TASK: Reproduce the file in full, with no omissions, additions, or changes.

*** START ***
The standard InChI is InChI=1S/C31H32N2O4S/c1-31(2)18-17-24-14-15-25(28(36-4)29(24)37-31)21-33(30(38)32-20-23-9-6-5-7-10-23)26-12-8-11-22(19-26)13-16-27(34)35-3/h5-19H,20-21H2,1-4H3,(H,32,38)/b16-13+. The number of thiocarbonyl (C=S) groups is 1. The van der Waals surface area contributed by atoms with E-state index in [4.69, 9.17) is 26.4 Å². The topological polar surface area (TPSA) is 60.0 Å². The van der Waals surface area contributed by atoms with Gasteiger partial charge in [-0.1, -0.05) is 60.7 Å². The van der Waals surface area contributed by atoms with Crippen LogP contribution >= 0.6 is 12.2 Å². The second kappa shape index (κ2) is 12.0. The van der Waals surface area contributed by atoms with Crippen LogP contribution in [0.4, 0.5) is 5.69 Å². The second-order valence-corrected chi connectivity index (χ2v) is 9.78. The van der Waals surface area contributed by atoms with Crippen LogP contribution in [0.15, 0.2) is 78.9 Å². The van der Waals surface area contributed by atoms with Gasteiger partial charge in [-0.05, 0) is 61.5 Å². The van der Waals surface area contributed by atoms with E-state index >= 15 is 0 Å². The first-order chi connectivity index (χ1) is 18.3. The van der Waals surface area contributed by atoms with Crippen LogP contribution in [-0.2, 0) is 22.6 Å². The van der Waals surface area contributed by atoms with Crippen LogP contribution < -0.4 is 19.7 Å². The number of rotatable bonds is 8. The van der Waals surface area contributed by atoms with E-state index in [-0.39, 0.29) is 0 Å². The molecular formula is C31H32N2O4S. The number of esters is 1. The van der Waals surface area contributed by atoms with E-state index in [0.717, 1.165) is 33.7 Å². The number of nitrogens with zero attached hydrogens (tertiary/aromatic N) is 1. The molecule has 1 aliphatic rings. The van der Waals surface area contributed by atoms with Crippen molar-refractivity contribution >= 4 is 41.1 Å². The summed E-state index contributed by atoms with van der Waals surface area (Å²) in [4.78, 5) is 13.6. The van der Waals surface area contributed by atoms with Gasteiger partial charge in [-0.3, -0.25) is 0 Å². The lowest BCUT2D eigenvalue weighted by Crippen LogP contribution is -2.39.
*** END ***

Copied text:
The standard InChI is InChI=1S/C31H32N2O4S/c1-31(2)18-17-24-14-15-25(28(36-4)29(24)37-31)21-33(30(38)32-20-23-9-6-5-7-10-23)26-12-8-11-22(19-26)13-16-27(34)35-3/h5-19H,20-21H2,1-4H3,(H,32,38)/b16-13+. The number of thiocarbonyl (C=S) groups is 1. The van der Waals surface area contributed by atoms with E-state index in [4.69, 9.17) is 26.4 Å². The topological polar surface area (TPSA) is 60.0 Å². The van der Waals surface area contributed by atoms with Gasteiger partial charge in [-0.1, -0.05) is 60.7 Å². The van der Waals surface area contributed by atoms with Crippen LogP contribution >= 0.6 is 12.2 Å². The second kappa shape index (κ2) is 12.0. The van der Waals surface area contributed by atoms with Crippen LogP contribution in [0.4, 0.5) is 5.69 Å². The second-order valence-corrected chi connectivity index (χ2v) is 9.78. The van der Waals surface area contributed by atoms with Crippen LogP contribution in [0.15, 0.2) is 78.9 Å². The van der Waals surface area contributed by atoms with Gasteiger partial charge in [-0.05, 0) is 61.5 Å². The van der Waals surface area contributed by atoms with E-state index >= 15 is 0 Å². The first-order chi connectivity index (χ1) is 18.3. The van der Waals surface area contributed by atoms with Crippen LogP contribution in [-0.2, 0) is 22.6 Å². The van der Waals surface area contributed by atoms with Crippen LogP contribution < -0.4 is 19.7 Å². The number of rotatable bonds is 8. The van der Waals surface area contributed by atoms with E-state index in [-0.39, 0.29) is 0 Å². The molecular formula is C31H32N2O4S. The number of esters is 1. The van der Waals surface area contributed by atoms with E-state index in [0.717, 1.165) is 33.7 Å². The number of nitrogens with zero attached hydrogens (tertiary/aromatic N) is 1. The molecule has 1 aliphatic rings. The van der Waals surface area contributed by atoms with Crippen molar-refractivity contribution >= 4 is 41.1 Å². The summed E-state index contributed by atoms with van der Waals surface area (Å²) in [4.78, 5) is 13.6. The van der Waals surface area contributed by atoms with Gasteiger partial charge in [-0.3, -0.25) is 0 Å². The lowest BCUT2D eigenvalue weighted by Crippen LogP contribution is -2.39.